Here are some questions and answers featuring responses from Dr. Ackerman
Q. What is the most important lesson you have learned in your work life?
A. Of course, there are many important lessons in life, but one of the most useful that I have come to appreciate is the concept of fair balance. Whether it is treating a patient, or pitching a new business concept, it is natural to want to focus on the potential positive outcomes. However, it is important to share all relevant information, good and bad, so that informed decisions can be made. Fair balance is needed to help guide everyone towards reasonable expectations.
Q. What makes you unique in the marketplace?
A. While many people focus on the array of credentials that I possess, I consider my most unique traits to be relative to my perspective, as well as a lifelong love of learning. Perspective is important because medicine and business are replete with examples of doing things the same way because that is always how they have been done in the past. Sometimes, just stepping back and looking at the situation with a fresh perspective can yield innovative and creative options. That ongoing ability to adopt a fresh perspective is fueled by a lifelong love of learning. Combining the two effectively is not as commonplace as one might imagine.
Q. Why have you been successful in this profession?
A. I like to think that I have been successful in this profession for so long because I take the time up front to understand the situation before me, strategically contemplate how success can best be achieved, get buy-in from all involved, and build consensus on how that success will be measured. Whether it is managing health issues in a pet, or executing corporate strategy, success is only success if everyone involved recognizes it as success.
Q. Do you prefer working alone or with others?
A. In business and in medicine, delivering exceptional outcomes is a team sport – no doubt about that. I embrace the team aspects of such endeavors and truly value the diversity of contributions that come from collaboration. At the same time, in order to be of greatest benefit as a team member, I also value the opportunity to reflect on the big picture outside of the team dynamic, where I can take the time to think through the entire process. For me that’s important, because team activities are mainly about listening and exchanging ideas; it’s also important to build in time for reflection for team members who need it as part of their personal process.
Q. Do you prefer working under pressure or with adequate time to plan, organize, and execute?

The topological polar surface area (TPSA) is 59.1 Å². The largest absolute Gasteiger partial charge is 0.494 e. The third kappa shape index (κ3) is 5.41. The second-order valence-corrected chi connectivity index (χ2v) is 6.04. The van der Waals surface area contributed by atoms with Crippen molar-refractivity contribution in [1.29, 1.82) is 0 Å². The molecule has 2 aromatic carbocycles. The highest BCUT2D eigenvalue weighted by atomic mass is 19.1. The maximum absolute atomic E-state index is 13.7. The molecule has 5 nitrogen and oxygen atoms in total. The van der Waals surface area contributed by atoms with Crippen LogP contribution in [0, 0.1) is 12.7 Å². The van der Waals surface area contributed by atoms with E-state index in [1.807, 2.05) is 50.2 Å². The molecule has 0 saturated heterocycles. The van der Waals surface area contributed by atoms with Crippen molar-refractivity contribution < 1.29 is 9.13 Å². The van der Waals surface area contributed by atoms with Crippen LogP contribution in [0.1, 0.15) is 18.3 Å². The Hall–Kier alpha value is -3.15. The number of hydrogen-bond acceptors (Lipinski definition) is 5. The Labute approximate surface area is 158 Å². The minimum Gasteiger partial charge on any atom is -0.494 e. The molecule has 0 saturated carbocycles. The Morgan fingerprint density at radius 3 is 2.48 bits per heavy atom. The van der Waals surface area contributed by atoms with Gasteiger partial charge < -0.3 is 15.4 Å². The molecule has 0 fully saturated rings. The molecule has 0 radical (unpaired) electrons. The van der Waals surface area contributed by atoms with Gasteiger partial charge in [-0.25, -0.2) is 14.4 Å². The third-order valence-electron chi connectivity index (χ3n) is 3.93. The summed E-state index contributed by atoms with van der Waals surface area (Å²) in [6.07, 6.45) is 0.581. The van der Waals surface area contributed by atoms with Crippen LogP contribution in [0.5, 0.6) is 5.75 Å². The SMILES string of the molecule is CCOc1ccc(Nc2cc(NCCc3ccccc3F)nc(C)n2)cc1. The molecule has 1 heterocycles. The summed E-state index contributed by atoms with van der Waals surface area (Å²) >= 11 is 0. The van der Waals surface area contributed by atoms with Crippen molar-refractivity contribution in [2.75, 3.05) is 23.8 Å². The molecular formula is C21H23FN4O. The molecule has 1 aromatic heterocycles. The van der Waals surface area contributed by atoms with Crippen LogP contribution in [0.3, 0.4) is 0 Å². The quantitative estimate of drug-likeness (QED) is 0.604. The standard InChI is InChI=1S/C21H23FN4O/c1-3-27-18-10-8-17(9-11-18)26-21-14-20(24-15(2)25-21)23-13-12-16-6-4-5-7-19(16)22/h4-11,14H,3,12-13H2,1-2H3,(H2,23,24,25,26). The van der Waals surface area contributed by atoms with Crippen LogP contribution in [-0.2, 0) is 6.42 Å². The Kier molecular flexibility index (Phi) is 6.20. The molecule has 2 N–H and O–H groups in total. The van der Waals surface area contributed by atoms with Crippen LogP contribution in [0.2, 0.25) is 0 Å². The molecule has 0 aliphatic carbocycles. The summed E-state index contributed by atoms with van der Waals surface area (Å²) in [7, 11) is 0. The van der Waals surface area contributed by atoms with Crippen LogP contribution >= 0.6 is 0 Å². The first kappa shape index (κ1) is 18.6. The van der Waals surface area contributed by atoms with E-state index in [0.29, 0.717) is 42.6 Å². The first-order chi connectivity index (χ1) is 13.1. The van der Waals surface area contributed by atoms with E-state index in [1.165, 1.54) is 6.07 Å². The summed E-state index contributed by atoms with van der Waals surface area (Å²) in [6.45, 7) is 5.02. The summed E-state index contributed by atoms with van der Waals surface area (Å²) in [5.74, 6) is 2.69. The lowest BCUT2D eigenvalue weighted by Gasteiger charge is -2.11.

A. There is no doubt that I prefer the time to plan, organize and execute and this is my natural approach to both medicine and business. However, adaptability is a virtue in both of these disciplines, and I have no problems rallying to address emergencies, changes of plans, or altered timelines. Change is a constant in business and medicine, so it is important to be able to adapt effectively to the situation at hand.
Q. Explain your role as a team leader, team member, and team player?
A. Teams can be incredibly productive, but many groups are collections of individuals working on tasks rather than true teams, and thus are not necessarily as productive as they might be. Regardless of my role on any particular team, it is important for me to know the desired outcomes, any instructions or limitations on how to get there, and the metrics that we will use to judge our collective success. When I am leading a team, I embrace situational leadership in that I can appreciate that members of the team have different perspectives on the task at hand, different strengths, different learning and sharing approaches, different preferences on being kept informed of progress, different views on personal accountability, and often very different directives and responsibilities outside of the team. As such, every team has its own challenges, so must be managed as the situation dictates to derive the best outcomes for the purpose specified.
Q. What has been your experience with downsizing, restructuring or expansion?
A. I’ve been involved with all of these at different points in my career, and it’s important to keep in perspective that all are just natural parts of business life cycles. The most critical thing to remember is that with challenges come opportunities, so my advice is to always consider win-win scenarios and not focus on the changes that may occur in any organization from time to time.
Copyright © Dr. Lowell Ackerman . All rights reserved